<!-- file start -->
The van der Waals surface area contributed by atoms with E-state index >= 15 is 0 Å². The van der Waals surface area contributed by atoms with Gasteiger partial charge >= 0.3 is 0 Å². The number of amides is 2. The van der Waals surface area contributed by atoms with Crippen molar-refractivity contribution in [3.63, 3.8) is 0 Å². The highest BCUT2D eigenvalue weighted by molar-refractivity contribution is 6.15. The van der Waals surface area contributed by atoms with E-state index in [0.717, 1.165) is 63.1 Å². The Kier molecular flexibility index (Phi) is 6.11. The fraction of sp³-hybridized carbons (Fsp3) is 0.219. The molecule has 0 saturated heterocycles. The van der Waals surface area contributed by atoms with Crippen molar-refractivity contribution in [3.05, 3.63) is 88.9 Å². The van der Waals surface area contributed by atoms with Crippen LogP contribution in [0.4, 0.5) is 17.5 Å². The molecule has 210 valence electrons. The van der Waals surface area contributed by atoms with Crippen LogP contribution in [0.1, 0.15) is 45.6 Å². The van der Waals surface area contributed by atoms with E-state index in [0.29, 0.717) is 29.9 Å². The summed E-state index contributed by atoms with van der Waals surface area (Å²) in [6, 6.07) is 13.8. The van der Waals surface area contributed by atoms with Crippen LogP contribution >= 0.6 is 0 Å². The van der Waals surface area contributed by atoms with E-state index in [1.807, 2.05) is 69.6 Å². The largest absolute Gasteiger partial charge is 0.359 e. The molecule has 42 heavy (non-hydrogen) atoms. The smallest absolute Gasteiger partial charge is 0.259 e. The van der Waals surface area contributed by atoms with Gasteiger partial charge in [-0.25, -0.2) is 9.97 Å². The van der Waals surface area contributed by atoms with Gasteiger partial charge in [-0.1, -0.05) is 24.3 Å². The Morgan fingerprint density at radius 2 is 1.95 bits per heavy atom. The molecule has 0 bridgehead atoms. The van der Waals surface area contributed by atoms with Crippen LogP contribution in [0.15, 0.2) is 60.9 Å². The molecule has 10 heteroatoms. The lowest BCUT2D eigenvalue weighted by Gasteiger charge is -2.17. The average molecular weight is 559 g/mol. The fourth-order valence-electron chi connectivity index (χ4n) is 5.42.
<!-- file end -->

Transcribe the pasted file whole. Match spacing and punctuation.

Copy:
The van der Waals surface area contributed by atoms with E-state index >= 15 is 0 Å². The van der Waals surface area contributed by atoms with Gasteiger partial charge >= 0.3 is 0 Å². The number of amides is 2. The van der Waals surface area contributed by atoms with Crippen molar-refractivity contribution in [3.63, 3.8) is 0 Å². The highest BCUT2D eigenvalue weighted by molar-refractivity contribution is 6.15. The van der Waals surface area contributed by atoms with E-state index in [0.717, 1.165) is 63.1 Å². The Kier molecular flexibility index (Phi) is 6.11. The fraction of sp³-hybridized carbons (Fsp3) is 0.219. The molecule has 0 saturated heterocycles. The van der Waals surface area contributed by atoms with Crippen molar-refractivity contribution in [3.05, 3.63) is 88.9 Å². The van der Waals surface area contributed by atoms with Crippen LogP contribution in [0.4, 0.5) is 17.5 Å². The molecule has 210 valence electrons. The van der Waals surface area contributed by atoms with Crippen LogP contribution in [0.1, 0.15) is 45.6 Å². The van der Waals surface area contributed by atoms with E-state index in [0.29, 0.717) is 29.9 Å². The summed E-state index contributed by atoms with van der Waals surface area (Å²) in [6, 6.07) is 13.8. The van der Waals surface area contributed by atoms with Crippen LogP contribution >= 0.6 is 0 Å². The van der Waals surface area contributed by atoms with E-state index in [1.807, 2.05) is 69.6 Å². The largest absolute Gasteiger partial charge is 0.359 e. The molecule has 42 heavy (non-hydrogen) atoms. The smallest absolute Gasteiger partial charge is 0.259 e. The van der Waals surface area contributed by atoms with Gasteiger partial charge in [-0.25, -0.2) is 9.97 Å². The van der Waals surface area contributed by atoms with Gasteiger partial charge in [-0.1, -0.05) is 24.3 Å². The Morgan fingerprint density at radius 2 is 1.95 bits per heavy atom. The molecule has 0 bridgehead atoms. The van der Waals surface area contributed by atoms with Crippen LogP contribution in [0.15, 0.2) is 60.9 Å². The molecule has 10 heteroatoms. The lowest BCUT2D eigenvalue weighted by Gasteiger charge is -2.17. The average molecular weight is 559 g/mol. The fourth-order valence-electron chi connectivity index (χ4n) is 5.42.